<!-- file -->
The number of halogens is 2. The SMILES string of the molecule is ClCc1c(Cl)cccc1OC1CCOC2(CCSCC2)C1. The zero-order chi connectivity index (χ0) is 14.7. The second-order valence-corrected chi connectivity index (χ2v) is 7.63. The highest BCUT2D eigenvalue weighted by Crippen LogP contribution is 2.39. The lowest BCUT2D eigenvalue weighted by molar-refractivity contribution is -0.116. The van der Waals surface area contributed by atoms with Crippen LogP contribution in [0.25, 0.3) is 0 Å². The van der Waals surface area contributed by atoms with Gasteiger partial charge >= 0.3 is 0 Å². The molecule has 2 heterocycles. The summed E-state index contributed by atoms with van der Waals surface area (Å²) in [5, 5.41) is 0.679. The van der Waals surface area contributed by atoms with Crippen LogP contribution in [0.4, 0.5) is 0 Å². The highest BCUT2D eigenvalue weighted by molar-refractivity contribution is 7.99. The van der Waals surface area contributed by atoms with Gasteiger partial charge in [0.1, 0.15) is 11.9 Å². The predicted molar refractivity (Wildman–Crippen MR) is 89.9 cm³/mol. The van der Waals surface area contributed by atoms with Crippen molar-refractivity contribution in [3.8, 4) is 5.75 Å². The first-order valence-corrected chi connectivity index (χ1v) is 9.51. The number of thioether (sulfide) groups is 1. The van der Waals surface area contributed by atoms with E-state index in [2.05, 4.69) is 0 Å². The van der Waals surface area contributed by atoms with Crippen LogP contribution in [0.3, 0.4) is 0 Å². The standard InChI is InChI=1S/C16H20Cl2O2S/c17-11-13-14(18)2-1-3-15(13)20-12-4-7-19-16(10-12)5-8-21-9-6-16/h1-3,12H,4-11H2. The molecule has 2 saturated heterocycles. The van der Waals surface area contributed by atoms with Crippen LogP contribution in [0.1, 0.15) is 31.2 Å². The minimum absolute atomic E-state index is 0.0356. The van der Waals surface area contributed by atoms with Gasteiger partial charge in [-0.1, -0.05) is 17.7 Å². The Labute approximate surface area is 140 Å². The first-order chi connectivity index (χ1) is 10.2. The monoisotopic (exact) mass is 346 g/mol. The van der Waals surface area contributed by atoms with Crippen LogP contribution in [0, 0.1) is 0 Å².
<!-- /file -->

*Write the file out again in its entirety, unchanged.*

The number of halogens is 2. The SMILES string of the molecule is ClCc1c(Cl)cccc1OC1CCOC2(CCSCC2)C1. The zero-order chi connectivity index (χ0) is 14.7. The second-order valence-corrected chi connectivity index (χ2v) is 7.63. The highest BCUT2D eigenvalue weighted by Crippen LogP contribution is 2.39. The lowest BCUT2D eigenvalue weighted by molar-refractivity contribution is -0.116. The van der Waals surface area contributed by atoms with Crippen LogP contribution in [0.25, 0.3) is 0 Å². The van der Waals surface area contributed by atoms with Gasteiger partial charge >= 0.3 is 0 Å². The molecule has 2 heterocycles. The summed E-state index contributed by atoms with van der Waals surface area (Å²) in [5, 5.41) is 0.679. The van der Waals surface area contributed by atoms with Crippen LogP contribution in [0.4, 0.5) is 0 Å². The highest BCUT2D eigenvalue weighted by molar-refractivity contribution is 7.99. The van der Waals surface area contributed by atoms with Gasteiger partial charge in [0.1, 0.15) is 11.9 Å². The predicted molar refractivity (Wildman–Crippen MR) is 89.9 cm³/mol. The van der Waals surface area contributed by atoms with Crippen molar-refractivity contribution in [3.8, 4) is 5.75 Å². The first-order valence-corrected chi connectivity index (χ1v) is 9.51. The number of thioether (sulfide) groups is 1. The van der Waals surface area contributed by atoms with E-state index in [2.05, 4.69) is 0 Å². The van der Waals surface area contributed by atoms with Crippen LogP contribution in [0.3, 0.4) is 0 Å². The standard InChI is InChI=1S/C16H20Cl2O2S/c17-11-13-14(18)2-1-3-15(13)20-12-4-7-19-16(10-12)5-8-21-9-6-16/h1-3,12H,4-11H2. The molecule has 2 saturated heterocycles. The van der Waals surface area contributed by atoms with Crippen LogP contribution in [0.1, 0.15) is 31.2 Å². The minimum absolute atomic E-state index is 0.0356. The van der Waals surface area contributed by atoms with Gasteiger partial charge in [-0.1, -0.05) is 17.7 Å². The Labute approximate surface area is 140 Å². The first-order chi connectivity index (χ1) is 10.2. The monoisotopic (exact) mass is 346 g/mol. The van der Waals surface area contributed by atoms with Crippen LogP contribution in [0, 0.1) is 0 Å².